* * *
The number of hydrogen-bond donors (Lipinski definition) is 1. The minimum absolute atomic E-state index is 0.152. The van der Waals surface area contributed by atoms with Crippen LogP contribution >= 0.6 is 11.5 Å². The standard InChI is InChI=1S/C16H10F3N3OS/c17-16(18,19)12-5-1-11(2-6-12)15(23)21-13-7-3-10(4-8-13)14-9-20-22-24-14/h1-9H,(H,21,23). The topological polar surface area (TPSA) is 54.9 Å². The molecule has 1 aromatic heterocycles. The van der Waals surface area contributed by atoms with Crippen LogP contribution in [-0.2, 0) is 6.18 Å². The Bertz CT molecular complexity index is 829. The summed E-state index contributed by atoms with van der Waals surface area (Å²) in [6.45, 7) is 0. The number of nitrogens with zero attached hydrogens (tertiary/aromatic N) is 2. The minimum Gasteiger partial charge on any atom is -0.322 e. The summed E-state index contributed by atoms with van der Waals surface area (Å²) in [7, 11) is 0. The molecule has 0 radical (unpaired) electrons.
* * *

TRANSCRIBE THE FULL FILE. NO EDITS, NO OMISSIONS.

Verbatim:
The number of hydrogen-bond donors (Lipinski definition) is 1. The minimum absolute atomic E-state index is 0.152. The van der Waals surface area contributed by atoms with Crippen LogP contribution >= 0.6 is 11.5 Å². The standard InChI is InChI=1S/C16H10F3N3OS/c17-16(18,19)12-5-1-11(2-6-12)15(23)21-13-7-3-10(4-8-13)14-9-20-22-24-14/h1-9H,(H,21,23). The topological polar surface area (TPSA) is 54.9 Å². The molecule has 1 aromatic heterocycles. The van der Waals surface area contributed by atoms with Crippen LogP contribution in [-0.2, 0) is 6.18 Å². The Bertz CT molecular complexity index is 829. The summed E-state index contributed by atoms with van der Waals surface area (Å²) in [6.45, 7) is 0. The number of nitrogens with zero attached hydrogens (tertiary/aromatic N) is 2. The minimum Gasteiger partial charge on any atom is -0.322 e. The summed E-state index contributed by atoms with van der Waals surface area (Å²) in [7, 11) is 0. The molecule has 0 radical (unpaired) electrons.